|Sex and hepatitis C
May 19, 2014
Greetings from Thailand! I'm HIV+ and co infected with hepa B. Currently, I'm on meds 3TC+TDF+EFV. This regimen works well on both HIV and hepa B: undetectable virus, CD4 = 600 up, HbeAg seroconverted to negative. Now I'm concerned about hepa C. I was tested last two years and a half and it was negative. I'm bi sex. Since then, I had sex with male and polygamy female with protection and awareness e.g. using condoms, avoiding touching semen, vaginal lubrication, no oral sex. I don't use any drugs. I wish to know what kinds of sexual practices that are likely to get hepa C for HIV+ on meds people? Do they get hepa C easier than HIV- people? Thank you very much for your help.
| Response from Dr. Taylor
Although questions remain regarding the precise role of HIV infection in hep C sexual transmission, yes people living with HIV are at higher risk for catching hep C from sex and spreading hep C with sex, when compared to people who are HIV-uninfected. HIV-infected gay men and other HIV-infected men who have sex with men are at highest risk.
Remember that hep C is spread by blood that contains hep C. So sex that involves blood is what should be avoided in order to reduce the risk of catching and spreading hep C.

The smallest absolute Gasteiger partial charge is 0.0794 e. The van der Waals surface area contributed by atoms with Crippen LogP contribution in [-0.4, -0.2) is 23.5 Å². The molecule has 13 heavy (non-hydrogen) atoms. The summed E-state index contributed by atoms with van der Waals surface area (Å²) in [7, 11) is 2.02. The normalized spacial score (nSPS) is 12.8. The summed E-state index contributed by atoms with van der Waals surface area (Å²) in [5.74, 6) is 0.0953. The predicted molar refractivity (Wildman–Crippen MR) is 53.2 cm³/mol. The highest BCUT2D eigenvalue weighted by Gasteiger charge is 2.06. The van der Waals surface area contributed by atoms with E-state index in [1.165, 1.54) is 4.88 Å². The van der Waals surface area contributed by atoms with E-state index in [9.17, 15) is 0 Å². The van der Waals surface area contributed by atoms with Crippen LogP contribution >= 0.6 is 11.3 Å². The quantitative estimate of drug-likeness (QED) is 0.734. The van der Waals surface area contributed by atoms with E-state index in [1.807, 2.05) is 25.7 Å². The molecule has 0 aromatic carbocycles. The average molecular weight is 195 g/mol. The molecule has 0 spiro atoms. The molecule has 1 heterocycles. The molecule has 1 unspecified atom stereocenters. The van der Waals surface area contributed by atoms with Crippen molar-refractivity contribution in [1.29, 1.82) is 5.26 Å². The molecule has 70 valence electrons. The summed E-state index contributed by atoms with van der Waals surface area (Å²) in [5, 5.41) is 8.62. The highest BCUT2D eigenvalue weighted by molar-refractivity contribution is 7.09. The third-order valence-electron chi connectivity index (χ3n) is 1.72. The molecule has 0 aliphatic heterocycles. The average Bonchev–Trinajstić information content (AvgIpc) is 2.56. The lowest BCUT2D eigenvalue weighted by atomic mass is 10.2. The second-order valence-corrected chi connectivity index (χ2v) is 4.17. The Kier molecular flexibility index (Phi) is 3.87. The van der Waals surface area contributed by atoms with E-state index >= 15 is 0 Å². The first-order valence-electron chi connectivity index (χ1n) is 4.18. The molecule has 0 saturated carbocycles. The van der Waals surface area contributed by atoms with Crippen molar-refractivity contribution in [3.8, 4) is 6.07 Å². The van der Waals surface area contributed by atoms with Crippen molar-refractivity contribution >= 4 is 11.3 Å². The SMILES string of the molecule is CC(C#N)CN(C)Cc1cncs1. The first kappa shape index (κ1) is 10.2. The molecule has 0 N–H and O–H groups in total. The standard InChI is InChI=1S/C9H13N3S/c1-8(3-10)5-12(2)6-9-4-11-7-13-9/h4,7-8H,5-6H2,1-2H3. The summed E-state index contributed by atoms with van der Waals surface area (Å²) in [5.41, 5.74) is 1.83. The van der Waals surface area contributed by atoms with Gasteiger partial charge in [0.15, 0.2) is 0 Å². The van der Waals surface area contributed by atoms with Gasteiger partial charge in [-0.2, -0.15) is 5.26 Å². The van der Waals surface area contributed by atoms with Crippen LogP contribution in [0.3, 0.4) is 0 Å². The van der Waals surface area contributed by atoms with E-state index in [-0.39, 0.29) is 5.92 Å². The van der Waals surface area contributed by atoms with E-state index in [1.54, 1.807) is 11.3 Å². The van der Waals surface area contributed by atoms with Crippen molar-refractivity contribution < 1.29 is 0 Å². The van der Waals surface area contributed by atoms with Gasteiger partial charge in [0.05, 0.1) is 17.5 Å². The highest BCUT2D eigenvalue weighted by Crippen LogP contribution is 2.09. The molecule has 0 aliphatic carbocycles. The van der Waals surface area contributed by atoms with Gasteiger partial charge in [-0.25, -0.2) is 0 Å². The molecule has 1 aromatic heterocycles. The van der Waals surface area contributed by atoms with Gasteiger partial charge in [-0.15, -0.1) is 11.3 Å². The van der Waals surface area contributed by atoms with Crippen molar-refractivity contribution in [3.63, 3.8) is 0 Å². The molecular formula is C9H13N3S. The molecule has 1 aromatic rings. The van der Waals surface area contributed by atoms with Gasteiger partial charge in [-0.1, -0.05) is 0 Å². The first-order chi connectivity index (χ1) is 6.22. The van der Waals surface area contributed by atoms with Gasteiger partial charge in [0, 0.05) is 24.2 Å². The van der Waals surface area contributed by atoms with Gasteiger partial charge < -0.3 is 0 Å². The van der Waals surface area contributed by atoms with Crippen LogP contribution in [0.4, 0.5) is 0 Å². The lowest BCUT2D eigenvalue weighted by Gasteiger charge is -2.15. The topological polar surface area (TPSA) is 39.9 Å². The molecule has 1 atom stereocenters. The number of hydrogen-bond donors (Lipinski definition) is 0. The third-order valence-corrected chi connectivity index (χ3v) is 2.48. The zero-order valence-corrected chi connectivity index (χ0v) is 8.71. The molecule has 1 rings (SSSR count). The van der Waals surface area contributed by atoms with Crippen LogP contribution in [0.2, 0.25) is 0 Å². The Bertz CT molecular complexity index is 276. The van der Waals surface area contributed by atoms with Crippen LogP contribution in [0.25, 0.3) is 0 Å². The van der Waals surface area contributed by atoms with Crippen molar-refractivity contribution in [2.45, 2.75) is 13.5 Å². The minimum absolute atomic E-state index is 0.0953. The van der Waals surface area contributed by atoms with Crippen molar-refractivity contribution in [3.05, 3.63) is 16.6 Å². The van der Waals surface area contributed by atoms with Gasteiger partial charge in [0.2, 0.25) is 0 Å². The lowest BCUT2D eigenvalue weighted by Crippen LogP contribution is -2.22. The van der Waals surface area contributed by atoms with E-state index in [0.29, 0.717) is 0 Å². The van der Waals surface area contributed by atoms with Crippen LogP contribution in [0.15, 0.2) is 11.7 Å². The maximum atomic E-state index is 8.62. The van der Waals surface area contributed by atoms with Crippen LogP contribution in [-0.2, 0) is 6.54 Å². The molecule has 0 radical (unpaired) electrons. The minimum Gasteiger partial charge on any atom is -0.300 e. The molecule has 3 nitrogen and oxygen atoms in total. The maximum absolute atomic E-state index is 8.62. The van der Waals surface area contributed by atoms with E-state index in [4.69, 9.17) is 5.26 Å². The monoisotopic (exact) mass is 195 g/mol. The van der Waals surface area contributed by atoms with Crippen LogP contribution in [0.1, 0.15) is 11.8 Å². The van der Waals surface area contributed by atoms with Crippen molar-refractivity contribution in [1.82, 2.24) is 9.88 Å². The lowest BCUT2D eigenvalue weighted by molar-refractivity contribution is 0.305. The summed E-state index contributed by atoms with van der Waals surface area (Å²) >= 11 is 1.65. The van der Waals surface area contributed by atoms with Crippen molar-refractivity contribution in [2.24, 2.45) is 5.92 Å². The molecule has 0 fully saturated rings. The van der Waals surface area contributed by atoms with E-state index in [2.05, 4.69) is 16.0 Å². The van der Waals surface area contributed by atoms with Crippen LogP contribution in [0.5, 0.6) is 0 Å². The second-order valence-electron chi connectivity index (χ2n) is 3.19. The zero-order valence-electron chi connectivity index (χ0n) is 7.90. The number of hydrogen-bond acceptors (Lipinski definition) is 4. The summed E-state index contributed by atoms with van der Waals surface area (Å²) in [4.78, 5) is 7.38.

So again -- Sex that involves blood, such as having unprotected anal intercourse (sex in the butt), especially among HIV-infected gay men and men who have sex with men, may spread hep C. Rates of new hep C infections are on the rise among this population!
Putting fingers and fists deep into the butt, known as "fisting," and other sexual practices that may cause the soft tissues inside the butt to bleed (such as using sex toys), may increase the risk.
Certain drugs, such as crystal meth, and other party drugs (poppers, ecstasy), may make people less inhibited and can lead to a decreased pain threshold, allowing sex to be longer and more intensive, resulting in more bleeding.
Having group sex and more sexual partners increases the risk.
Sex without a condom, or if fisting, sex without gloves, increases risk of hep C. NEVER REUSE these items, as this may spread hep C. Throw them away after using once and use a new condom or glove. Reusing sex toys without cleaning and passing them around is also of concern. Using drugs by putting them up in the butt, sometimes called 'booty bumping,' can cause bleeding and increase risk.
Very low transmission (spread) rates among monogamous (you have sex with only the same 1 person) heterosexual couples in which 1 partner has hep C and the other does not, followed over many years, have established that hep C is not readily spread via heterosexual sex. Supporting this is the fact that hep C infection does not follow the same heterosexual sexual transmission patterns as classic sexually transmitted infections, such as gonorrhea and chlamydia. However, certain behaviors, such as anal intercourse and group sex, or sex while an HIV-infected woman has her period, could result in hep C transmission among heterosexuals.
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